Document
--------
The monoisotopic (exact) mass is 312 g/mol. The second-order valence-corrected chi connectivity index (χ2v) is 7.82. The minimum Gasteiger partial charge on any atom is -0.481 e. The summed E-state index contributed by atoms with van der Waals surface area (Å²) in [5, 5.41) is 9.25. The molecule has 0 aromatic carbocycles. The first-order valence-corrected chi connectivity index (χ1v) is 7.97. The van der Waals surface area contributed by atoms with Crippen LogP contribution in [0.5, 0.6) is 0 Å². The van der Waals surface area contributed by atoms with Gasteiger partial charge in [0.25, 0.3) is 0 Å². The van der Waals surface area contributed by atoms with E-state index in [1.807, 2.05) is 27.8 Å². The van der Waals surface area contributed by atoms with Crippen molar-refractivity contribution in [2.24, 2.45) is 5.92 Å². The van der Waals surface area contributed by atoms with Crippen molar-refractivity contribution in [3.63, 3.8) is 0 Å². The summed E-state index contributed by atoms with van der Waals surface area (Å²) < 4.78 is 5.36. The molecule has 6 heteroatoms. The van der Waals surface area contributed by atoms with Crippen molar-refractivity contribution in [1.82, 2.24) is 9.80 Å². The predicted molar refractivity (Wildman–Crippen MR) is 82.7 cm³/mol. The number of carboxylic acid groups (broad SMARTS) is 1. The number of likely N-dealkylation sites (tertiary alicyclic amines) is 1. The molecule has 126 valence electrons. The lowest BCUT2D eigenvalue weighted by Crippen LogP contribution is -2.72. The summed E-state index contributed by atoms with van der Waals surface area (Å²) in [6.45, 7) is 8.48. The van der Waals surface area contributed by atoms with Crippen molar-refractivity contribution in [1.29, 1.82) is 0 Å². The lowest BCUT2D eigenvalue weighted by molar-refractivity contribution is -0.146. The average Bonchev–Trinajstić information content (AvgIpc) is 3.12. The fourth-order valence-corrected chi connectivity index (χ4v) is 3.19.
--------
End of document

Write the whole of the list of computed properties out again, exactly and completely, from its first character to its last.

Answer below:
The monoisotopic (exact) mass is 312 g/mol. The second-order valence-corrected chi connectivity index (χ2v) is 7.82. The minimum Gasteiger partial charge on any atom is -0.481 e. The summed E-state index contributed by atoms with van der Waals surface area (Å²) in [5, 5.41) is 9.25. The molecule has 0 aromatic carbocycles. The first-order valence-corrected chi connectivity index (χ1v) is 7.97. The van der Waals surface area contributed by atoms with Crippen LogP contribution in [0.5, 0.6) is 0 Å². The van der Waals surface area contributed by atoms with Gasteiger partial charge in [0.25, 0.3) is 0 Å². The van der Waals surface area contributed by atoms with E-state index in [1.807, 2.05) is 27.8 Å². The van der Waals surface area contributed by atoms with Crippen molar-refractivity contribution in [2.24, 2.45) is 5.92 Å². The van der Waals surface area contributed by atoms with Crippen molar-refractivity contribution in [3.63, 3.8) is 0 Å². The summed E-state index contributed by atoms with van der Waals surface area (Å²) < 4.78 is 5.36. The molecule has 6 heteroatoms. The van der Waals surface area contributed by atoms with Crippen molar-refractivity contribution in [1.82, 2.24) is 9.80 Å². The predicted molar refractivity (Wildman–Crippen MR) is 82.7 cm³/mol. The number of carboxylic acid groups (broad SMARTS) is 1. The number of likely N-dealkylation sites (tertiary alicyclic amines) is 1. The molecule has 126 valence electrons. The lowest BCUT2D eigenvalue weighted by Crippen LogP contribution is -2.72. The summed E-state index contributed by atoms with van der Waals surface area (Å²) in [6.45, 7) is 8.48. The van der Waals surface area contributed by atoms with Crippen molar-refractivity contribution in [1.29, 1.82) is 0 Å². The lowest BCUT2D eigenvalue weighted by molar-refractivity contribution is -0.146. The average Bonchev–Trinajstić information content (AvgIpc) is 3.12. The fourth-order valence-corrected chi connectivity index (χ4v) is 3.19.